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Excessive ambient heat exposures may result in considerable mortality to vulnerable populations.1 Every year in the United States, an average of 400 deaths are classified as being directly the result of heat-related causes.2 The actual number of deaths may be notably greater, however, because heat-related deaths may be classified as the result of another underlying cause.3 The elderly are particularly vulnerable to mortality from ambient heat exposures because of their impaired heat-adaptation abilities.4,5 Persons with chronic diseases of the heart or lungs may be more susceptible to the effects of high ambient temperatures, because their physiological adaptations to heat are compromised or they may take medications that reduce adaptive responses.6 Heat-related mortality may assume greater public health significance in the near future because of the projected consequences of global warming.7 Characterization of the association between temperature and heat-related mortality in the elderly population is needed as a basis for developing preventive strategies.
Several epidemiologic methods may be applied to assess the effects of air pollution and temperature on health outcomes. Time-series analyses have been8 used for this purpose.9 The more recently developed case-crossover design has also been applied to studies of air pollution and health.10,11 The case-crossover analysis is generally used to examine an association between a brief exposure and the acute onset of disease, and it allows adjustment for known and unknown time-stable confounders by study design; therefore, it is an ideal method for estimating mortality associated with temperature exposure. Since being introduced in 1991,12 the case-crossover methodology has been refined, including the incorporation of varying referent periods for comparison to the case periods. Initially, designs were unidirectional with the referent period designated by specific time period(s) before the case period; subsequent ambidirectional designs incorporated referent periods both before and after the case period10,11; and more recently, the time-stratified design has been proposed with multiple referent periods designated throughout the same month as the case period.8,13–15
The primary goal of our study was to examine the results obtained using various epidemiologic approaches: the unidirectional, ambidirectional, and time-stratified case-crossover analyses and the time-series analysis. To compare these methods, we characterized the relationship between temperature and mortality (specifically from cardiovascular and respiratory diseases) among the elderly U.S. population. Potential confounding by particulate matter and ozone was also examined, because levels of both of these pollutants have been previously found to be associated with weather and mortality.9,16,17
We investigated associations between temperature and cardiorespiratory mortality among persons at least 65 years of age in the 20 largest metropolitan areas in the United States in 1992. The metropolitan areas were selected based on overall population size according to the 1990 census18 and defined as listed in the table available with the electronic version of this article.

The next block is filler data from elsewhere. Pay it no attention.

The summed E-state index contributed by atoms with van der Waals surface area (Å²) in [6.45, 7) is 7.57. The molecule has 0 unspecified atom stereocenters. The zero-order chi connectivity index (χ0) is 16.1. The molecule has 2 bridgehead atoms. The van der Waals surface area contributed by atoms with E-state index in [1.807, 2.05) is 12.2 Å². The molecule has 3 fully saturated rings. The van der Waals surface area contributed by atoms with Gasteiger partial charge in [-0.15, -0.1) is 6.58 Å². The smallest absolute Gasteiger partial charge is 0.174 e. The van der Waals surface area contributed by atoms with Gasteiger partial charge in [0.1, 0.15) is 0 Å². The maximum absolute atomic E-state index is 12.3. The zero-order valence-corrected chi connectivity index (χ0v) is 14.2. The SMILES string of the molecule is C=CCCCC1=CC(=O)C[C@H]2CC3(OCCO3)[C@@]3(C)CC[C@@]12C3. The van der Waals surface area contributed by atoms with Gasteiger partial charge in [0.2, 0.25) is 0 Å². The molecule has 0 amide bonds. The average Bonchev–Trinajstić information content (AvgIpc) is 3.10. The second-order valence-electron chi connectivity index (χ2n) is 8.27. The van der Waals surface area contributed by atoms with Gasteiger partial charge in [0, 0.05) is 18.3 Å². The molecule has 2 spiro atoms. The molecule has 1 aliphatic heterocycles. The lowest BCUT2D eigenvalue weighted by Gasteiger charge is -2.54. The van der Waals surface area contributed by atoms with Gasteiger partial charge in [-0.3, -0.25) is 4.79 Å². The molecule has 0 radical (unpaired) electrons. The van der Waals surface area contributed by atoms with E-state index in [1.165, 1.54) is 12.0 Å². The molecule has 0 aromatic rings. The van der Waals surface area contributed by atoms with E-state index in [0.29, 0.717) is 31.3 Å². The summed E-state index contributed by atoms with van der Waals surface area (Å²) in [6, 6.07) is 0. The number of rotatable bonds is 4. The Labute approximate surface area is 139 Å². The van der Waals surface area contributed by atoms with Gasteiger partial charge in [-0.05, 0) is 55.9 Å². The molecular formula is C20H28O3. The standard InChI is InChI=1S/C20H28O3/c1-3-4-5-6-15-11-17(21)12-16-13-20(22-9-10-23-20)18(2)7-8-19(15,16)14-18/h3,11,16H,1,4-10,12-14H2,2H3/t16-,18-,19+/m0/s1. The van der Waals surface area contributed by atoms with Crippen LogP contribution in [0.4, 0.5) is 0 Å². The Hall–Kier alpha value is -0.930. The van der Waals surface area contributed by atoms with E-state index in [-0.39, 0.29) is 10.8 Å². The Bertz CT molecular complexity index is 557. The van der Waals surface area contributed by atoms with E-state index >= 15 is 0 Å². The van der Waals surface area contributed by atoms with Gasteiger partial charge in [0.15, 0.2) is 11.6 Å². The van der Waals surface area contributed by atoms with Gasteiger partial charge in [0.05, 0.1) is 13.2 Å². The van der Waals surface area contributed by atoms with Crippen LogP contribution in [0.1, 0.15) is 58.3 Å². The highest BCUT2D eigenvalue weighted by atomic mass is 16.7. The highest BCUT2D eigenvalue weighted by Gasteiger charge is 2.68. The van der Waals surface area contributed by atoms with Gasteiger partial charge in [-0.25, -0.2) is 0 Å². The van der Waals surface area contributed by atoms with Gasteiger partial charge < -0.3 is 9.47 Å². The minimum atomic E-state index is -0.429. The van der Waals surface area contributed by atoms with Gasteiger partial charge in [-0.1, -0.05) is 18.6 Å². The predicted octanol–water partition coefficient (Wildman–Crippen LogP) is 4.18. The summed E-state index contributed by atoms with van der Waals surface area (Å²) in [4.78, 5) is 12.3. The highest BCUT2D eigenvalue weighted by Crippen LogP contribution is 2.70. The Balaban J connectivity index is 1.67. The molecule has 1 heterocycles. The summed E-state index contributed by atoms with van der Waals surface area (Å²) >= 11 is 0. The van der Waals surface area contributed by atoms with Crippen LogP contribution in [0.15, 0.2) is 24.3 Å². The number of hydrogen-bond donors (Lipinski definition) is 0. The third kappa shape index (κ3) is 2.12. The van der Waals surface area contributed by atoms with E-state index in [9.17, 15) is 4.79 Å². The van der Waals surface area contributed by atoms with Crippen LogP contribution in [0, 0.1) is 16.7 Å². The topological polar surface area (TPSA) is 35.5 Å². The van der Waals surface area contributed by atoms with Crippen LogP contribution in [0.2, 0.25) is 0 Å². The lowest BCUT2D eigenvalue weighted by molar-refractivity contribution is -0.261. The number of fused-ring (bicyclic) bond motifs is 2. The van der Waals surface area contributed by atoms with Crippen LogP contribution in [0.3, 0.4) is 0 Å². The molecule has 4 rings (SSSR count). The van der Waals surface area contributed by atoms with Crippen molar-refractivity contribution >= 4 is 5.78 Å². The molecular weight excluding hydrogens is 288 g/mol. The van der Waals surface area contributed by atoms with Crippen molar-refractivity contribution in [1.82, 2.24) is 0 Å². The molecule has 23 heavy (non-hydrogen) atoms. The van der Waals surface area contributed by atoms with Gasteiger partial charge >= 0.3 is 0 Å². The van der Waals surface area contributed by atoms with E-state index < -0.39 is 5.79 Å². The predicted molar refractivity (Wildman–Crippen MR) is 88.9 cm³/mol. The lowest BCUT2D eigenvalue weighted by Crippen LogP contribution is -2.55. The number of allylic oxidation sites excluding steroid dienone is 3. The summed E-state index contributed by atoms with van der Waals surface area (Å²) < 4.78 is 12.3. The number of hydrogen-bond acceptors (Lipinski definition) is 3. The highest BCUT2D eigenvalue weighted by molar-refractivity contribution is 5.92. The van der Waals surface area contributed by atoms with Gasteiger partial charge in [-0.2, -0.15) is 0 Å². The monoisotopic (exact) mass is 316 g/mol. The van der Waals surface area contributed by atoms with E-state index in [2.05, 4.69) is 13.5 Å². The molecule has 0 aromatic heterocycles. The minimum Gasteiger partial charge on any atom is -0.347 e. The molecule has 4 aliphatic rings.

Since 1988, the date of death for each individual is no longer provided on national databases for public use. However, we were able to obtain data including dates of death that were required for the case-crossover analysis with special permission from the Division of Vital Statistics for research purposes; 1992 represents the most recent year of data available in our dataset.
The Division of Vital Statistics of the National Center for Health Statistics supplied mortality information according to the International Classification of Diseases (ICD), 9th Revision.19 We extracted data on the underlying cause of death, place of death, date of death, and age of every individual. Persons over 65 years of age who died of cardiovascular (ICD-9 codes 390–459) or respiratory (ICD-9 codes 460–519) diseases comprised our study population. In the case-crossover studies, individual deaths constituted the unit of analysis, whereas a daily aggregate of number of deaths was used in the time-series study. A total of 170,407 cardiorespiratory deaths were available for analysis.
Daily mean temperature and daily dew-point temperature in 1992 were provided by the National Climatic Data Center Earthinfo CD2 database for each metropolitan area in the analysis. We abstracted daily air pollution data corresponding to the mean temperature data from the Environmental Protection Agency's Aerometric Information Retrieval System,20 including PM10 (per 10 μg/m3), available approximately every sixth day, and mean daily ozone (per 10 parts per billion). If multiple monitoring sites were available for weather or air pollution data in a metropolitan area, an average of the measurements from all monitors was taken to produce an overall estimate.
The mortality, temperature, and air pollution databases were merged by date of death and county listed on each death certificate. The place of death served as the index for assessing temperature exposure for each individual, so that persons who died in each metropolitan area were assigned the same exposures. Nonresidents were not excluded because temperature was expected to have an acute response.
Overview of the Modeling Approach
Because temperature ranges and mortality rates vary by season, all analyses were stratified by meteorologic season in 1992 (winter: December, January, and February; spring: March–May; summer: June–August; fall: September–November) to account for possible effect modification. Dew-point temperature was also included in the model, because it incorporates the effect of humidity on cardiorespiratory mortality. High relative humidity results when the air and dew-point temperatures are very close to each other. SAS software (SAS Institute, Cary, NC) was used for the analysis, whereas the estimates were graphically depicted using S-PLUS software (Insightful Corp., Seattle, WA).